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Rhythmic & Chordal Playing
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Cello Lessons: Write a Tune in C Major

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We've composed tunes in a couple of scales
already, and
C major is gonna give us some new
possibilities that weren't
in the other scales.
We've got our low open strings
[SOUND] that are gonna resonate really
nice in this scale.
And now, we've actually got two
octaves that we've learned, so
we have a wider range.
You could just explore the scale on your
own after improvising with the drone and
with the metronome.
You'll get a feel for some of the types
of phrases that sound good in C major.
But I also wanna give you one thing
to think about in particular.
And when we were learning Minuet in C, I
talked a lot about sequences and patterns.
And they're gonna show up again and
again in a lot of different melodies.
And it's just this idea that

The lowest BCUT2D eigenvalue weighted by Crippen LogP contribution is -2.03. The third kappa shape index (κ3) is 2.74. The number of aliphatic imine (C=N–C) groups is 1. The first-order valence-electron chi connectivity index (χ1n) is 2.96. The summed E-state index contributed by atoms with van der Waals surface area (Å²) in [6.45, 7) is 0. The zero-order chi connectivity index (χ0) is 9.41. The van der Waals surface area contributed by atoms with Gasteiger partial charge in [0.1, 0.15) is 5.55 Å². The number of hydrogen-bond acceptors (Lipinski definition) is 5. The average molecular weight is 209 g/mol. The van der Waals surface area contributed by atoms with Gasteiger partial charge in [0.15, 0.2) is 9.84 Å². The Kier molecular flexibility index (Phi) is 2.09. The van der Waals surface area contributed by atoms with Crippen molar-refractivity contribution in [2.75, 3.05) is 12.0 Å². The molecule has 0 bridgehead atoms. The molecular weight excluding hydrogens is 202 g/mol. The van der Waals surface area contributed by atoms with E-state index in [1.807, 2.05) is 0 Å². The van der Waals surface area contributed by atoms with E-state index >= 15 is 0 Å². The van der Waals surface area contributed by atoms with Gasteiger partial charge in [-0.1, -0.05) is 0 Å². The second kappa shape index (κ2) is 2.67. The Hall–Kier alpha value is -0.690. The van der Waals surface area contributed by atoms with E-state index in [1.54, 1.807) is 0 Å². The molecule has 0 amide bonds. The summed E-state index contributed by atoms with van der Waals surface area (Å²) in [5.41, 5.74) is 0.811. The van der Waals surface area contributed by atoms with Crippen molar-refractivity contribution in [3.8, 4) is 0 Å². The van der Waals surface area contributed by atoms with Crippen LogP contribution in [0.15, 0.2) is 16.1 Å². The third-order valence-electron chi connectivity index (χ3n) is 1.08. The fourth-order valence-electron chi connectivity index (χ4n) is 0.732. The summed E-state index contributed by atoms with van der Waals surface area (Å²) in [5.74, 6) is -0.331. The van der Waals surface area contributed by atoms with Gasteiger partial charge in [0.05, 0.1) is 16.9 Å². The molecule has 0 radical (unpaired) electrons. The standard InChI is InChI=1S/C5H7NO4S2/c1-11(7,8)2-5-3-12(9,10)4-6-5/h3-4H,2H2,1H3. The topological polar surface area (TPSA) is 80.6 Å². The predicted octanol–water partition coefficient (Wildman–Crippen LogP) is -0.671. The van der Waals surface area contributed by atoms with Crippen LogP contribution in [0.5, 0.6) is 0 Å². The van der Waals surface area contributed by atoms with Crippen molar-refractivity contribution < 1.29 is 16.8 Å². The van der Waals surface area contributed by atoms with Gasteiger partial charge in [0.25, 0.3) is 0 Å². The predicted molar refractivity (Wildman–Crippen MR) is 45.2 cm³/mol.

you're gonna take some idea,
whether it's a rhythmic pattern or
a sequence of notes,
a certain shape, and you're gonna repeat
it from different starting places.
So let me demonstrate a pattern.
I'll just do three notes up.
[SOUND] If I repeat that from a couple
different starting pitches,
it can give a really nice melodic shape,
and it will sound cohesive and connected.
Did a downward one.
Couple downwards, couple upwards.
And also, you can even use the full
scale or arpeggio in your melody.
There's a really famous piece by Bach,
the Prelude to the Third Suite,
which just starts with a really
big C major scale and an arpeggio.
That's how the whole piece starts, and
it's just a scale and arpeggio.
These are all tools that you've learned.
And so you can get creative in your
own way trying to combine them or
find new possibilities in C major.